Lust & Philosophy is Isham Cook’s first novel and radically different from his other books. Isham’s previously published works were anthologies of either short stories or critical essays, but this time he has attempted to create a full-length semi-autobiographical novel with academic references so deep you’ll need an excavator to get to the bottom of them.
This is a bizarre novel, and your mileage will vary depending on your own personality. The plot is a meandering stream of consciousness that begins with Isham’s attempts to track down an attractive but elusive woman he spots intermittently around the Haidian district of Beijing. I’ve lived in the same area of Beijing and I had a lot of fun walking down Memory Lane with Isham’s descriptions of cafes and bars that I also knew well in the early 2000s. If you’ve ever been a student or teacher in Beijing’s university district then you will enjoy the references to places like Sculpting in Time Cafe and the Korean Wudaokao area. After a few relatively sane chapters describing Isham’s ploys to arrange a meeting between himself and the attractive stranger, the story soon spirals off into a history of Isham’s childhood and relationships whilst simultaneously detouring into lengthy observations on philosophy and literature.
It’s not an easy book to read. It’s a stream of consciousness rather than a real plot. How well read you are will also determine your enjoyment of the novel. As an example, here is a fairly typical chapter opener for one of the more prosaic sections:
The French poststructuralist Jean Baudrillard was fond of demystifying society’s sacred cows by showing that they are actually a parody of the real thing (though the parody is no less “real” than the real thing). For instance, why go to Disneyland for some silly entertainment when you can enjoy much more of the same in all of America itself, the real Disneyland! Similarly, however grim the reality of prison life, is its internal organization any different or all that much worse than the constraints and pressures of normal working life, the real prison? What is a mental institution but an exaggerated instance of the psychological distress and lunacy operative in the institution of the family, and what is a brothel but a funhouse mirror of tawdry domestic sex life? The spiritual refreshment people get from going to church seems almost respectable compared to the imposing power of the Church of the Mass Media to mobilise the masses in myriad daily consumption rituals and fanatical worship of things like cosmetics and spectator sports.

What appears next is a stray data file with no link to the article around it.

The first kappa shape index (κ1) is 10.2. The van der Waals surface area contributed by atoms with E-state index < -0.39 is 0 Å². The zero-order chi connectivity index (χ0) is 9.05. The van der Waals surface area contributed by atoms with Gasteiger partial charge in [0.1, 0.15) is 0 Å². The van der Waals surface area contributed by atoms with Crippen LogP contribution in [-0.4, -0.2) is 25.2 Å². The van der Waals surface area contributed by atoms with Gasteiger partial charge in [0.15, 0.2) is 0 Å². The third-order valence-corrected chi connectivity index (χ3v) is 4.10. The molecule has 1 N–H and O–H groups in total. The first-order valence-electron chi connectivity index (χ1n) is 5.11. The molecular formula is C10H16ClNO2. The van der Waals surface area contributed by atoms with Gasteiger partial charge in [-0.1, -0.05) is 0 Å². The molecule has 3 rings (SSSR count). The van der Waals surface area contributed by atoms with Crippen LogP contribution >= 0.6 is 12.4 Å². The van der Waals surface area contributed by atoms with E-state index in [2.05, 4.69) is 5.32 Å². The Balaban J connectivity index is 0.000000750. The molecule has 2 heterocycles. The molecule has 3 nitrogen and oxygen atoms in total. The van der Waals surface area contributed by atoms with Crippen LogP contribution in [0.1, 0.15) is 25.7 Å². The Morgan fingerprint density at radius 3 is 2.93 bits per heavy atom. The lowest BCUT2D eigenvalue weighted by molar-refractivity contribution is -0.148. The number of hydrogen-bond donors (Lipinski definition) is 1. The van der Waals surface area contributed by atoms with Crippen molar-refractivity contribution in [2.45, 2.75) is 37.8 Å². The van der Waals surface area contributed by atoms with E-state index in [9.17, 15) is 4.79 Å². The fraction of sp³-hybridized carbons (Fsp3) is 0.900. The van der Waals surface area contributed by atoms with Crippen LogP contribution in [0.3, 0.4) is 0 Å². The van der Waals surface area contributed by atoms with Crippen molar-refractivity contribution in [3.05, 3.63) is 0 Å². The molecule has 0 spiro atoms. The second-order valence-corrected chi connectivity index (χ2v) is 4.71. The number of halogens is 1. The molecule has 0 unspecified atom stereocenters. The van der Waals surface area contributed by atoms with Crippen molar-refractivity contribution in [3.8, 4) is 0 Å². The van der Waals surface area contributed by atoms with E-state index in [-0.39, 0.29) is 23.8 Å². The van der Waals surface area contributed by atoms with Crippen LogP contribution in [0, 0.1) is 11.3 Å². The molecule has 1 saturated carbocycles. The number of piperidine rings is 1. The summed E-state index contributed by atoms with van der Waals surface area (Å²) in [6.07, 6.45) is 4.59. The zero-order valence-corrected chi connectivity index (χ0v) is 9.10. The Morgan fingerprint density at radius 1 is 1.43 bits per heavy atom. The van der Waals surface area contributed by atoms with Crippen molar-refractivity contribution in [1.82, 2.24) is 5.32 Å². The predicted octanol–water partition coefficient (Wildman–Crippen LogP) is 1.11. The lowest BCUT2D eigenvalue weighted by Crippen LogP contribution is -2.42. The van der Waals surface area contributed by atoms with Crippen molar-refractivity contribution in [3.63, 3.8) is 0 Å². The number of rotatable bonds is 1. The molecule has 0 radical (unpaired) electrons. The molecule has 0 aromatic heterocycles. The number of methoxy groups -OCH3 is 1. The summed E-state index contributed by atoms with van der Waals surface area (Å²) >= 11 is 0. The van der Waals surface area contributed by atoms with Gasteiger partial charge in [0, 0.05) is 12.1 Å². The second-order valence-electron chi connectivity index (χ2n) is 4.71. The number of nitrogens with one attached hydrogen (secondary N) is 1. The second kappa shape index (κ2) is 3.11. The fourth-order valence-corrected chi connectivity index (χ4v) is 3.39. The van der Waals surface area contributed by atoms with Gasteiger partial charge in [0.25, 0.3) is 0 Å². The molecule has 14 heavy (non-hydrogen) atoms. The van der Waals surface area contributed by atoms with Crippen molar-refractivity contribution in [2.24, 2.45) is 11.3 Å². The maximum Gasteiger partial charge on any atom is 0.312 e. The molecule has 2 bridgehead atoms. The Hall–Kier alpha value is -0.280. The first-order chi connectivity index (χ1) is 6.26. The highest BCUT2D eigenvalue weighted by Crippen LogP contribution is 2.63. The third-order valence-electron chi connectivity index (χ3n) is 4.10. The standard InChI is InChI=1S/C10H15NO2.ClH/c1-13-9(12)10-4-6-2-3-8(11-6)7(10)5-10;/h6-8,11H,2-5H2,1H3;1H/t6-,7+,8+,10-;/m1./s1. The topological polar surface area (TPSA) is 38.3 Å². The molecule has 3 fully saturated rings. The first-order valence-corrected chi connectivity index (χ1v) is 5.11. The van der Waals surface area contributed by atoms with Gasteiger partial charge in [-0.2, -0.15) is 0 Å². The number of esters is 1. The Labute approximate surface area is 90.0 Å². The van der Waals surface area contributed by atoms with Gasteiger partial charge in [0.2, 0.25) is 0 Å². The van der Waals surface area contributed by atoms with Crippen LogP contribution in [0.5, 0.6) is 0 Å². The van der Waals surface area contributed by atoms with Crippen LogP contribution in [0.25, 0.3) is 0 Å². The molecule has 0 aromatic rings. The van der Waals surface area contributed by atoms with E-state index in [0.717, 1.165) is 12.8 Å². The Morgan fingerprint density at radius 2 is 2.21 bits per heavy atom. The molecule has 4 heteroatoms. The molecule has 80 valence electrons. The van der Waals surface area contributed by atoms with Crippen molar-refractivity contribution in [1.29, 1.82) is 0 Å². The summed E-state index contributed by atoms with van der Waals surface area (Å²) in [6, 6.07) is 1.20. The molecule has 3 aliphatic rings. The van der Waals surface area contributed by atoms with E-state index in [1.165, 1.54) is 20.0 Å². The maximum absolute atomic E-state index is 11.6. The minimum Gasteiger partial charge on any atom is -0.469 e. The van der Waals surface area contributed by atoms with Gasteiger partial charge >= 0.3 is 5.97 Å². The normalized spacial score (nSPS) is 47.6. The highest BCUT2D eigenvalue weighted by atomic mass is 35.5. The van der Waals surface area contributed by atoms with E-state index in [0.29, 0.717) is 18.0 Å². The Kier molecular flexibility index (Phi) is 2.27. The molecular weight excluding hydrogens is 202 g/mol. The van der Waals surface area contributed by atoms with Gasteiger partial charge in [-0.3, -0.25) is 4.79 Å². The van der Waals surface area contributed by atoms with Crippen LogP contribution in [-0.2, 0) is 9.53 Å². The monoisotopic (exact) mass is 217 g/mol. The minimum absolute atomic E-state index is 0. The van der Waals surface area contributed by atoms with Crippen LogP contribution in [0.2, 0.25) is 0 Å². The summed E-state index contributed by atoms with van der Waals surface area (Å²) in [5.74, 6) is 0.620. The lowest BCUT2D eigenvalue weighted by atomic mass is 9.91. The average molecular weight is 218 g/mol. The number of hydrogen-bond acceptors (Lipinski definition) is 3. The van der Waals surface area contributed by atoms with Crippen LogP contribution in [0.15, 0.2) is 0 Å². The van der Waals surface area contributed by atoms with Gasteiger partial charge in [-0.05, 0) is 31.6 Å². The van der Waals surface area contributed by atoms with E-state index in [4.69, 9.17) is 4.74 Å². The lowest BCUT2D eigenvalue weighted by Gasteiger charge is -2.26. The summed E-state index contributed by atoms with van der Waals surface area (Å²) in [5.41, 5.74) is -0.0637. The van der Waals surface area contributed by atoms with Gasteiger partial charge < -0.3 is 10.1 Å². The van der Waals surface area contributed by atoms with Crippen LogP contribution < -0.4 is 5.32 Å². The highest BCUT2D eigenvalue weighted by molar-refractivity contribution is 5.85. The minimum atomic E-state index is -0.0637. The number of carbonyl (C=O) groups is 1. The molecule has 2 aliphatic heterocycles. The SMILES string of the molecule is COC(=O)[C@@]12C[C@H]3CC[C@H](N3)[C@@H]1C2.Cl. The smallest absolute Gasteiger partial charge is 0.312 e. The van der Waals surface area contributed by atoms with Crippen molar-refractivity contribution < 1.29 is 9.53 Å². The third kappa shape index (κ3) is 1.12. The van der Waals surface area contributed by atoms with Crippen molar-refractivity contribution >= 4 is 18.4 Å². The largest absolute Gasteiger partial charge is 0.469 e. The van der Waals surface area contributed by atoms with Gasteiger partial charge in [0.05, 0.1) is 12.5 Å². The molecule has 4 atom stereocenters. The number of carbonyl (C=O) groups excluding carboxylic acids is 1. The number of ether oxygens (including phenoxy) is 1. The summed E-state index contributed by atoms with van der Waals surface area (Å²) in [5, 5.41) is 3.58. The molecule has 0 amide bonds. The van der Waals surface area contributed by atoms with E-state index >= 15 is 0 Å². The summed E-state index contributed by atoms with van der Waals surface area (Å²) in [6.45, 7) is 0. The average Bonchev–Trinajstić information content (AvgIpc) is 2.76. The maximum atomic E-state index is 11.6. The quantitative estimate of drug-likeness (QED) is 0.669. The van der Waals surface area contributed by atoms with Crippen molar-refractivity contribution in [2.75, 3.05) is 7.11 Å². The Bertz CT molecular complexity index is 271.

These philosophical detours can be fun if you are familiar with the wide range of topics that are covered. And there is a broad range of topics indeed. In just one chapter we are taken on a description of the Indian city of Varanasi; travel habits of the Japanese; public nudity; the career of Julie Andrews and the paradoxes of museums.
There are more than a few parallels between Lust & Philosophy and Hermann Hesse’s Steppenwolf. Isham even gives us a little literary clue – his company name that he uses to self-publish his works is called Magic Theatre Books: a sly wink to Hesse. According to the biography presented within Lust & Philosophy (I have no idea whether the childhood tales Isham narrates about himself are real or not), Isham goes through a period of wandering and homelessness just like the protagonist in Steppenwolf, and like Steppenwolf this novel transforms into an almost-mystical overview of one man’s life that travels back and forth between time and space. Once you understand what Isham is trying to achieve here, the plot makes a lot more sense, but the average reader will most likely be at a loss as to what the hell Isham is writing about. His audience, accordingly, will be extremely niche. People hardly read books anymore, let alone allegorical German ones.
Lust & Philosophy will most likely lose some readers due to its challenging nature. However, if you persevere with Isham, the rewards are there. The prose of Lust & Philosophy is some of his most beautiful work and there are a number of deep thoughts and threads to be found within. There are a few structural issues with the story’s narrative, but I believe the author is working on these for a revised second edition. Do persevere. If the reader is willing to invest some time into reading the book carefully, and doing some individual research on the philosophical detours that Isham takes, then they will take away something of value from Lust & Philosophy.
Isham Cook blogs at ishamcook.com.
His books are available on Amazon.com.